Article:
Take notes. Again, simplicity is your friend. Me, I simply cut and paste bits of my research findings, along with links. The best notes for you are the ones you'll actually use.

How much research is enough? The answer is as individual as you are. How far down I dive depends on many things, including the urgency of my need, the relative risks of whatever I'm trialing, how much time I have, what my experts tell me, and my appetite for adventure.

Some things are pretty safe. Ascorbic acid, for example, is widely considered by substantial research to be very safe to high amounts. It’s hard to damage yourself by taking too much. But I once came across someone who was allergic to it, even at low doses. There are always exceptions.

Quick and dirty research

When you're ready to research, the time is now. Here's how I do it:

  1. Dive in. Whatever your question is, type it into your search engine, and see what pops. Results will include both commercial and science-based articles. They're both useful, but learn to tell the difference.
  2. Skim! Slam through a bunch of articles to sift for the information you want. You don't need to understand everything. You’ll get better and faster with practice. Also, don’t limit yourself to the first page of search results.
  3. Use overview or survey articles. These digest a bunch of research and summarize for you. My go-to for supplement-based overviews is examine.com. They don't cover all substances, but what they cover, they cover well. Even so, read critically--their conclusions do not always apply to specific individuals, and that's what you are.
  4. Dire warnings? Don't be discouraged by conflicting assertions. Make notes and move on. Draw conclusions after you've got more opinions. Someone is always happy to provide worst-case scenarios, or tell you that your solution won’t work, but theirs will.
  5. Read for bias. Commercial articles in particular are selling something, or promoting a particular set of beliefs. While there are excellent commercial sources of information, and I rely on many of them, be alert for the potential bias based on what they are selling, so you can calibrate how much stock to put in their conclusions.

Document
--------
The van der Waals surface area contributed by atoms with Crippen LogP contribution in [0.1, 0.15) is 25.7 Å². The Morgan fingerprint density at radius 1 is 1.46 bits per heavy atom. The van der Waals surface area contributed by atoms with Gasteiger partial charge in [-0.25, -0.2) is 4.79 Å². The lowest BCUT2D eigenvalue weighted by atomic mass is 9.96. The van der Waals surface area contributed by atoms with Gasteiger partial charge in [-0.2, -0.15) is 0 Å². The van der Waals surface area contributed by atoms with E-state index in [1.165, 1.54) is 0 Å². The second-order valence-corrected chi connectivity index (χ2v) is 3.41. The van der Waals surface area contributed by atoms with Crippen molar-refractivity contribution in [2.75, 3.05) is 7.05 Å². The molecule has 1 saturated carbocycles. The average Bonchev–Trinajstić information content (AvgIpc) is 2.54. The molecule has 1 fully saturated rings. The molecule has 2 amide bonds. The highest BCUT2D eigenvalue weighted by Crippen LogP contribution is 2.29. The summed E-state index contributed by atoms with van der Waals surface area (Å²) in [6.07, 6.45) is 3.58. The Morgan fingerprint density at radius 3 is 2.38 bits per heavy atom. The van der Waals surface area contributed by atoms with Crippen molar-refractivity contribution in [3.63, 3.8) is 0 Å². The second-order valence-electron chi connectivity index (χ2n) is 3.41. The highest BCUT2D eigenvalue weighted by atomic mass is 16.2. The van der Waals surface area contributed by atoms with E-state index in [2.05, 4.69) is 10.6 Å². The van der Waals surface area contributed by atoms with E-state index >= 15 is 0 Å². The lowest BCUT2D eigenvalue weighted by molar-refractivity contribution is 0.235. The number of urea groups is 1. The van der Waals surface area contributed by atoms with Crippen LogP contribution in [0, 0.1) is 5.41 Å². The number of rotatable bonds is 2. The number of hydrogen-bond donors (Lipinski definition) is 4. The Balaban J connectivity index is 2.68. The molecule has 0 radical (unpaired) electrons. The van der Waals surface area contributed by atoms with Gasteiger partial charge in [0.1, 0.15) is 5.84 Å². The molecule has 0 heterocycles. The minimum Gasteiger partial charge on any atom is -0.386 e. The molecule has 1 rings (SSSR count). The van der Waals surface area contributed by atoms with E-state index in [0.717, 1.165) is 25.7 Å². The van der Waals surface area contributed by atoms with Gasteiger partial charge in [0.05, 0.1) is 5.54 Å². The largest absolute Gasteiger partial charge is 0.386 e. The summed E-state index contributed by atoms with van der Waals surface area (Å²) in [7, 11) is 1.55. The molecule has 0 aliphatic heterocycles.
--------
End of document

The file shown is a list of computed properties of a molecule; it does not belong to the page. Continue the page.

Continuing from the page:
6. Check the date. Baseline medical research assumptions change over time. Ten years might not be too long for your information to be relevant, depending on your trial, but fifty might. What we thought about magnesium and calcium thirty years ago is not what we think today. Many articles won't show dates, but you can often estimate the decade in which an article was written by looking at the dates on the references list at the end. Unless there are no citations? Not a good sign.
  7. Quality articles cite other quality articles. Follow the links. See if they're useful--or if they even exist. You can often assess the quality of an article by the references it cites.
  8. Science! Don't be afraid to dip into scientific research papers that are beyond your pay-grade and comprehension. It’s okay to skim. Think of it as grazing: you don't need to digest everything. Follow the links, see where they lead. Also, research papers vary widely in readability, so keep looking.
  9. Narrow the search. Sometimes you'll want to limit your search to non-commercial sites. Here's one way: magnesium -site:*.com
  10. Make friends. People are research sources, too. The other N=1 researchers out there can be extremely valuable—some of them know things that medical research hasn't caught up with yet. If you're playing on the edge, you need other edge-players as your cohort. So... 

Collect people 

Whatever your on-ramp to bio-hacking happens to be—whatever drew you to seek new ways to heal or improve your body and mind—find people who share your interests and situation. Other bio-hackers, sympathetic doctors, pharmacists, biochemists, and folks facing similar challenges. Be friendly. Compare notes. Offer your own discoveries.